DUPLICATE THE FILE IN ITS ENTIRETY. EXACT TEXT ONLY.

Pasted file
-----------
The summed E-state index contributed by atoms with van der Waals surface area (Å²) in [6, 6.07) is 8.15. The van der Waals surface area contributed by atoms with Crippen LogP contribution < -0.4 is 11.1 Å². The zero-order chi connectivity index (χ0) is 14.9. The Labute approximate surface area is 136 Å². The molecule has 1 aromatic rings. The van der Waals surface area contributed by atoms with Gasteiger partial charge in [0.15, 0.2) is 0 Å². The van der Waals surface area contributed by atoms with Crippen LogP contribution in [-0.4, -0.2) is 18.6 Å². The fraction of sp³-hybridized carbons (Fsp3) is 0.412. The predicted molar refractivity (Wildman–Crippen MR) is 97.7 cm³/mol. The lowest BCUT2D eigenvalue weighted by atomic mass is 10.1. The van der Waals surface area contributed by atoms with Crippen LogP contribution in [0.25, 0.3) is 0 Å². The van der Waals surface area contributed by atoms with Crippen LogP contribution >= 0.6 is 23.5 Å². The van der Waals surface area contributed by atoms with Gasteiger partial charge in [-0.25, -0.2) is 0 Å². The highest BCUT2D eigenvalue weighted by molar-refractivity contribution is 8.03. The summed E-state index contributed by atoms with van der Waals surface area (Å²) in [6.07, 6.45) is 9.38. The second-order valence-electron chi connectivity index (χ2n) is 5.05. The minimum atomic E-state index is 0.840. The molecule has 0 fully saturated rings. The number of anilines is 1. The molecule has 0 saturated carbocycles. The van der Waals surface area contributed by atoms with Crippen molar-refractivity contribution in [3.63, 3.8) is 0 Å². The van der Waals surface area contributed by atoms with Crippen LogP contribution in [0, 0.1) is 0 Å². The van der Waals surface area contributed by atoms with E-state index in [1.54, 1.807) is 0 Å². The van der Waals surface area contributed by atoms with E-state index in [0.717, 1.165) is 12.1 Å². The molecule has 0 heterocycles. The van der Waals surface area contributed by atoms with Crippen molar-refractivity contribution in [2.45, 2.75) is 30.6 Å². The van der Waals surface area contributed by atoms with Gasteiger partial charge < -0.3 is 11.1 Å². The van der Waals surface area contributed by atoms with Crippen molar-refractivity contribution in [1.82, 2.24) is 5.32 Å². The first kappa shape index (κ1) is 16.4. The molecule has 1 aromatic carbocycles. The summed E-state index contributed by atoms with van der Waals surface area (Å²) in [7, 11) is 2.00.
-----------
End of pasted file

The summed E-state index contributed by atoms with van der Waals surface area (Å²) in [6, 6.07) is 8.15. The van der Waals surface area contributed by atoms with Crippen LogP contribution < -0.4 is 11.1 Å². The zero-order chi connectivity index (χ0) is 14.9. The Labute approximate surface area is 136 Å². The molecule has 1 aromatic rings. The van der Waals surface area contributed by atoms with Gasteiger partial charge in [0.15, 0.2) is 0 Å². The van der Waals surface area contributed by atoms with Crippen LogP contribution in [-0.4, -0.2) is 18.6 Å². The fraction of sp³-hybridized carbons (Fsp3) is 0.412. The predicted molar refractivity (Wildman–Crippen MR) is 97.7 cm³/mol. The lowest BCUT2D eigenvalue weighted by atomic mass is 10.1. The van der Waals surface area contributed by atoms with Crippen LogP contribution in [0.25, 0.3) is 0 Å². The van der Waals surface area contributed by atoms with Crippen LogP contribution >= 0.6 is 23.5 Å². The van der Waals surface area contributed by atoms with Gasteiger partial charge in [-0.25, -0.2) is 0 Å². The highest BCUT2D eigenvalue weighted by molar-refractivity contribution is 8.03. The summed E-state index contributed by atoms with van der Waals surface area (Å²) in [6.07, 6.45) is 9.38. The second-order valence-electron chi connectivity index (χ2n) is 5.05. The minimum atomic E-state index is 0.840. The molecule has 0 fully saturated rings. The number of anilines is 1. The molecule has 0 saturated carbocycles. The van der Waals surface area contributed by atoms with Crippen molar-refractivity contribution in [3.63, 3.8) is 0 Å². The van der Waals surface area contributed by atoms with Crippen LogP contribution in [0, 0.1) is 0 Å². The van der Waals surface area contributed by atoms with E-state index in [1.54, 1.807) is 0 Å². The van der Waals surface area contributed by atoms with E-state index in [0.717, 1.165) is 12.1 Å². The molecule has 0 heterocycles. The van der Waals surface area contributed by atoms with Crippen molar-refractivity contribution in [2.45, 2.75) is 30.6 Å². The van der Waals surface area contributed by atoms with Gasteiger partial charge < -0.3 is 11.1 Å². The van der Waals surface area contributed by atoms with Crippen molar-refractivity contribution in [1.82, 2.24) is 5.32 Å². The first kappa shape index (κ1) is 16.4. The molecule has 1 aromatic carbocycles. The summed E-state index contributed by atoms with van der Waals surface area (Å²) in [7, 11) is 2.00.